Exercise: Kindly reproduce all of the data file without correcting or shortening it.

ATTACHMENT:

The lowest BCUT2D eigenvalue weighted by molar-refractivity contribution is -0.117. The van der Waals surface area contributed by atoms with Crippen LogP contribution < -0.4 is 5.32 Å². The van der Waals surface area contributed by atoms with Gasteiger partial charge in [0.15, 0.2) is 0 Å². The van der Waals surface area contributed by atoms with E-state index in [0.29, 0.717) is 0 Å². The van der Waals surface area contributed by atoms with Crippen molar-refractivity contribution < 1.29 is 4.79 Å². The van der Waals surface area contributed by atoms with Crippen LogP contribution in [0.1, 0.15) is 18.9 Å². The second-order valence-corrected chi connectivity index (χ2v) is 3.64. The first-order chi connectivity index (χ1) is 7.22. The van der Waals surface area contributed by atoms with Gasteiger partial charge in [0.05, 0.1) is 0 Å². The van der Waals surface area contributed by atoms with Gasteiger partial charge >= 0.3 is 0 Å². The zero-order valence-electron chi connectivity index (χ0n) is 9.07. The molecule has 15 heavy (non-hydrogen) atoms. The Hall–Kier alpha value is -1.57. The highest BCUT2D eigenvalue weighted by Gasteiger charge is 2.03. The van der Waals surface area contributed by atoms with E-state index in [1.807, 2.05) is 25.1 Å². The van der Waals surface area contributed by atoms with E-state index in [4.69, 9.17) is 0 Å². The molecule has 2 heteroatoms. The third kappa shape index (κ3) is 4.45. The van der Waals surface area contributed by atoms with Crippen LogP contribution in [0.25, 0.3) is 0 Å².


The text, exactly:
The lowest BCUT2D eigenvalue weighted by molar-refractivity contribution is -0.117. The van der Waals surface area contributed by atoms with Crippen LogP contribution < -0.4 is 5.32 Å². The van der Waals surface area contributed by atoms with Gasteiger partial charge in [0.15, 0.2) is 0 Å². The van der Waals surface area contributed by atoms with E-state index in [0.29, 0.717) is 0 Å². The van der Waals surface area contributed by atoms with Crippen molar-refractivity contribution < 1.29 is 4.79 Å². The van der Waals surface area contributed by atoms with Crippen LogP contribution in [0.1, 0.15) is 18.9 Å². The second-order valence-corrected chi connectivity index (χ2v) is 3.64. The first-order chi connectivity index (χ1) is 7.22. The van der Waals surface area contributed by atoms with Gasteiger partial charge in [0.05, 0.1) is 0 Å². The van der Waals surface area contributed by atoms with Gasteiger partial charge >= 0.3 is 0 Å². The zero-order valence-electron chi connectivity index (χ0n) is 9.07. The molecule has 15 heavy (non-hydrogen) atoms. The Hall–Kier alpha value is -1.57. The highest BCUT2D eigenvalue weighted by Gasteiger charge is 2.03. The van der Waals surface area contributed by atoms with E-state index in [1.807, 2.05) is 25.1 Å². The van der Waals surface area contributed by atoms with E-state index in [4.69, 9.17) is 0 Å². The molecule has 2 heteroatoms. The third kappa shape index (κ3) is 4.45. The van der Waals surface area contributed by atoms with Crippen LogP contribution in [0.25, 0.3) is 0 Å².